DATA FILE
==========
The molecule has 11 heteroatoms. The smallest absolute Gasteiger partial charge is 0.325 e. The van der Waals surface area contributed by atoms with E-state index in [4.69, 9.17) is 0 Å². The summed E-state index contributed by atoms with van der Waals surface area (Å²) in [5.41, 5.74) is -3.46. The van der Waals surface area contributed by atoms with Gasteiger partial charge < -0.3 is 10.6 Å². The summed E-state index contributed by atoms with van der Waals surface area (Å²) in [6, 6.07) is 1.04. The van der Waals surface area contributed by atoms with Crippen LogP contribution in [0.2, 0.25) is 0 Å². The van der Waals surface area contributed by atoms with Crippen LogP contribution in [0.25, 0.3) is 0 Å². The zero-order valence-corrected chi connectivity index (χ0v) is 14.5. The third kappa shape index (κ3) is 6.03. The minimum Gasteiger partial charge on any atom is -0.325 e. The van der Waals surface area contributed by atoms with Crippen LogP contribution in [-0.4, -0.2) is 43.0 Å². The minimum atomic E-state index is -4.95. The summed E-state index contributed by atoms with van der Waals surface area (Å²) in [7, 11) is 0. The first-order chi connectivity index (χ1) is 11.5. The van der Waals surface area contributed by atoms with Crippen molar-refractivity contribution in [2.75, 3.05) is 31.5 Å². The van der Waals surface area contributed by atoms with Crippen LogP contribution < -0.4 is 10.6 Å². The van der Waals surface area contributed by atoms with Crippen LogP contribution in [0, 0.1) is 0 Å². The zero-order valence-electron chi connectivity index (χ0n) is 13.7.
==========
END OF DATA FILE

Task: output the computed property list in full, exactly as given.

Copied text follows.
The molecule has 11 heteroatoms. The smallest absolute Gasteiger partial charge is 0.325 e. The van der Waals surface area contributed by atoms with E-state index in [4.69, 9.17) is 0 Å². The summed E-state index contributed by atoms with van der Waals surface area (Å²) in [5.41, 5.74) is -3.46. The van der Waals surface area contributed by atoms with Gasteiger partial charge < -0.3 is 10.6 Å². The summed E-state index contributed by atoms with van der Waals surface area (Å²) in [6, 6.07) is 1.04. The van der Waals surface area contributed by atoms with Crippen LogP contribution in [0.2, 0.25) is 0 Å². The van der Waals surface area contributed by atoms with Crippen LogP contribution in [0.25, 0.3) is 0 Å². The zero-order valence-corrected chi connectivity index (χ0v) is 14.5. The third kappa shape index (κ3) is 6.03. The minimum Gasteiger partial charge on any atom is -0.325 e. The van der Waals surface area contributed by atoms with Crippen LogP contribution in [-0.4, -0.2) is 43.0 Å². The minimum atomic E-state index is -4.95. The summed E-state index contributed by atoms with van der Waals surface area (Å²) in [7, 11) is 0. The first-order chi connectivity index (χ1) is 11.5. The van der Waals surface area contributed by atoms with Crippen molar-refractivity contribution in [2.75, 3.05) is 31.5 Å². The van der Waals surface area contributed by atoms with Crippen LogP contribution < -0.4 is 10.6 Å². The van der Waals surface area contributed by atoms with Crippen LogP contribution in [0, 0.1) is 0 Å². The zero-order valence-electron chi connectivity index (χ0n) is 13.7.